A Natural Cancer Cure

Having seen the unpromising results of surgery, radiation, and chemotherapy, the author sought—and found—a natural cancer cure.


| March/April 1979



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Before the therapy that led to her natural cancer cure, Dore Deverell looked older than her years.


PHOTO: DORE DEVERELL

When I learned in 1972 that I had cancer of the breast, groin, stomach, pancreas, and liver, I immediately started to research the physical causes of the disease. But—since I maintain that most illnesses stem from psychological sources—the emotional causes concerned me even more.

I also knew that the effects of nutrition on cancer would be of prime importance to me since I had—20 years earlier—used nutrition therapy as a self-cure for an extreme case of hemorrhaging and edema.

In fact, I've never believed in the treatment of symptoms instead of causes, and I had decided years before that—if I ever had cancer—I would not submit to the brutal surgical, radiation, and chemotherapy treatments I had watched a close friend endure.

My friend had first gone through a complete mastectomy, then had both of her healthy ovaries removed to prevent the production of female hormones. She suffered through a long series of cobalt treatments and became horribly ill from the side effects of chemotherapy, only to eventually die of lung cancer. If at all possible, I wanted a natural cancer cure.

The Cancer Personality

When I had to face my own illness, I finally acknowledged that I fell into a category known as "the cancer personality." I had first heard of this "type" of person through Dr. O. Carl Simonton, a young radiologist from Fort Worth, Texas.

Dr. Simonton wanted to help cancer patients with something more than radiation, and he developed a biofeedback system that employs the power of the mind to change the body's processes. (Biofeedback works. It is widely used in many applications today.) But, when the doctor taught this technique to his patients, he discovered that it also put them in direct contact with feelings that had been repressed for years, and that the cancer victims who faced and worked out these negative emotions were the ones who eventually recovered. With that knowledge, the radiologist began to prescribe private and group psychotherapy for his patients.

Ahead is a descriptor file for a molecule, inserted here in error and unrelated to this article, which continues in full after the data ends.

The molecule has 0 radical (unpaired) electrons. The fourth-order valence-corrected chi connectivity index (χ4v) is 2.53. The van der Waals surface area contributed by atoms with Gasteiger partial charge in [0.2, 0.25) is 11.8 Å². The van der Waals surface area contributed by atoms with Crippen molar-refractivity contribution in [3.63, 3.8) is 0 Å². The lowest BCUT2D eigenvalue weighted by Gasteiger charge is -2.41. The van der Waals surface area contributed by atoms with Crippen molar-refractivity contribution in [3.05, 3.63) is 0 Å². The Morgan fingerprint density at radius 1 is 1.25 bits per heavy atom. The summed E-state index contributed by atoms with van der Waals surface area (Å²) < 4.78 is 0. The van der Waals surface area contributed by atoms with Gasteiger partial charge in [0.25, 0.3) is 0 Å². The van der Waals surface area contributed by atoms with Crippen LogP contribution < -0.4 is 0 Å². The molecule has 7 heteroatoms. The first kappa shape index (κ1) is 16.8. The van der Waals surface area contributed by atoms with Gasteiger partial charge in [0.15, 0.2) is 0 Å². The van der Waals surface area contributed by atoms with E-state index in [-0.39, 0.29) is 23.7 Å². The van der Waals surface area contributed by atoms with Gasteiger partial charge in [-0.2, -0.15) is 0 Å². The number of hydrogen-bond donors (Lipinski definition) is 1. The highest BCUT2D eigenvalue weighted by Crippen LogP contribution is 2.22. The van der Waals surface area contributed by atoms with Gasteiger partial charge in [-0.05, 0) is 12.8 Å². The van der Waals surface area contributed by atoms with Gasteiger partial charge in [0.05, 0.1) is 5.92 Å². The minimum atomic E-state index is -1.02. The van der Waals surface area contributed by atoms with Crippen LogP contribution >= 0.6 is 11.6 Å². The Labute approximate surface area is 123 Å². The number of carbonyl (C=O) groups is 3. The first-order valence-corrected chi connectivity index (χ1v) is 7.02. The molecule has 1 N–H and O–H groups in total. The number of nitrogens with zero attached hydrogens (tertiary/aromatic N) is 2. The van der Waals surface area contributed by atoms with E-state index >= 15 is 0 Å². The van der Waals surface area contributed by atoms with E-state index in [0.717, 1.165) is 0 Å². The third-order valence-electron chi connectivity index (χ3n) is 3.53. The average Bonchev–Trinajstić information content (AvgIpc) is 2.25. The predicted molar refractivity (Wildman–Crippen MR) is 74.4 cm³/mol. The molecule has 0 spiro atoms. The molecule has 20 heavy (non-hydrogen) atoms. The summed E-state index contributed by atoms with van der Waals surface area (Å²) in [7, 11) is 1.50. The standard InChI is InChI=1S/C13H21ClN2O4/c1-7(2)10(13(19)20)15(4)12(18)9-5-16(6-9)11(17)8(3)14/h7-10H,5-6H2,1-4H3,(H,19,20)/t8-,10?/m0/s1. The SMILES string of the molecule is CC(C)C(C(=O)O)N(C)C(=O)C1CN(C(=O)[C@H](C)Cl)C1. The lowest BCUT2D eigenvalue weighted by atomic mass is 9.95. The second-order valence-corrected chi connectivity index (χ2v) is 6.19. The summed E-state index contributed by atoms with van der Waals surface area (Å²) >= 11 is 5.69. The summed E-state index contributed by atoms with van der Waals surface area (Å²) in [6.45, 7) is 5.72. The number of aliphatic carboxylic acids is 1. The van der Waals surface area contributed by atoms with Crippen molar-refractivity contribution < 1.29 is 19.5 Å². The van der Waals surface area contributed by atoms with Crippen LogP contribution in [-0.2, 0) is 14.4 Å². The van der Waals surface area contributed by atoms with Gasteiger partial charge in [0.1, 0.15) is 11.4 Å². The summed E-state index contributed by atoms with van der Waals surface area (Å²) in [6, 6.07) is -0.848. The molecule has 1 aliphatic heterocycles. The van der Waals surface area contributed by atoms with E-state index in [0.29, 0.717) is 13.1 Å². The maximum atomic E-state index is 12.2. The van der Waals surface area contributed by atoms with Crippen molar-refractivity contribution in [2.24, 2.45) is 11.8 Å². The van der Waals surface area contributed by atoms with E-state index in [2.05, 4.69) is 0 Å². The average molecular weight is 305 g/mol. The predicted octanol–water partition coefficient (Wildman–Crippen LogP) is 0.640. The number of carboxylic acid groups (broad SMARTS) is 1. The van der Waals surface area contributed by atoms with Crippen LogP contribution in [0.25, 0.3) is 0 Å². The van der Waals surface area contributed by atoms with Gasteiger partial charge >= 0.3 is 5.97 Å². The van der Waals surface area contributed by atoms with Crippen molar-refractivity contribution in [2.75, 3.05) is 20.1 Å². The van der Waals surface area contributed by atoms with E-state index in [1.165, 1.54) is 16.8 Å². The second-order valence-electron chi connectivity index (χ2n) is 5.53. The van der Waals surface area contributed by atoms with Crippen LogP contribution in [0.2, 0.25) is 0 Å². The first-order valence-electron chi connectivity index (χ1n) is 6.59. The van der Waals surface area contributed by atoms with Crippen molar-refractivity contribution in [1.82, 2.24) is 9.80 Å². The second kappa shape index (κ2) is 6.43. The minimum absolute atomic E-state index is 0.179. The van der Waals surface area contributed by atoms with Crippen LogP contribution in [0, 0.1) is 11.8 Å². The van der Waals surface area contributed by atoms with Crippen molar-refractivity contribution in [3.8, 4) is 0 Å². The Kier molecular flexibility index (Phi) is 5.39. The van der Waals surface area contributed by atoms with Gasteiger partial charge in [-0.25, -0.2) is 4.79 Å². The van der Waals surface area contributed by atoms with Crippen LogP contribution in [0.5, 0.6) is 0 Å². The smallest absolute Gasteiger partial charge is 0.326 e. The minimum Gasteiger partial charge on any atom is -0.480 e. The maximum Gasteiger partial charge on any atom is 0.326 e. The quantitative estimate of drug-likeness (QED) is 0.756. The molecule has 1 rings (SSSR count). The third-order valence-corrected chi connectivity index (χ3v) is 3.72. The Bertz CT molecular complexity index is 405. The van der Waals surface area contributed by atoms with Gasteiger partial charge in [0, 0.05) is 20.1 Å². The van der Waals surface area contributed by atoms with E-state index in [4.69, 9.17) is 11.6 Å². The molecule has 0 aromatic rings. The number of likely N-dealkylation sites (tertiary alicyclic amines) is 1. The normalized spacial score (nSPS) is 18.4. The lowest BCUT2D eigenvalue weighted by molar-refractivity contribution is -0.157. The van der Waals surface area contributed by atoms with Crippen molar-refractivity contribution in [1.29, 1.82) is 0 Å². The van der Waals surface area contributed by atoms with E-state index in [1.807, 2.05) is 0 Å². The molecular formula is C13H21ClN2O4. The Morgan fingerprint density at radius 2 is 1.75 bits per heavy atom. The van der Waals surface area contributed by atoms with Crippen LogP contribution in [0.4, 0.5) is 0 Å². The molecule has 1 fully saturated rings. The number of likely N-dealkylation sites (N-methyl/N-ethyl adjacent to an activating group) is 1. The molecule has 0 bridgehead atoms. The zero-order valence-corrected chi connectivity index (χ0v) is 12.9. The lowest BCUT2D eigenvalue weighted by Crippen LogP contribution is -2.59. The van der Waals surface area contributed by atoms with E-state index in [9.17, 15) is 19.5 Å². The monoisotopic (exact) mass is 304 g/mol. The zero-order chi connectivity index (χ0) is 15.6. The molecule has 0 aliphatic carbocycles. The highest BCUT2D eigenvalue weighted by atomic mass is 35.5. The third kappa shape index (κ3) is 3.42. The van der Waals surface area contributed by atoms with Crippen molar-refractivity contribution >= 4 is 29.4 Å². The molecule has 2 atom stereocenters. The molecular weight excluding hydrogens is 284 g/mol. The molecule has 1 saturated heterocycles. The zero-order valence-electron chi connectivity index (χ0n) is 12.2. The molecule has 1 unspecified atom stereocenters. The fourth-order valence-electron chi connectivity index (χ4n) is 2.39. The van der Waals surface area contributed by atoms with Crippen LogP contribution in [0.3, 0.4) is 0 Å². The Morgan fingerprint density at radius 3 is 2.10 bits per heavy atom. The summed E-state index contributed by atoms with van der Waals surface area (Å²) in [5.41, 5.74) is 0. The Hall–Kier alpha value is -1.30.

There are (according to Dr. Simonton) three main attributes of the cancer personality: First, the person has a poor self-image—his or her identity is bound up in seeking the approval of others. Second, the typical cancer victim—even before the onset of disease—feels sorry for him-or herself, because that person is apt to be living in latent despair. And, finally, the "cancer type" is unable to forgive and forget, and is, therefore, unlikely to have long-term successful relationships.

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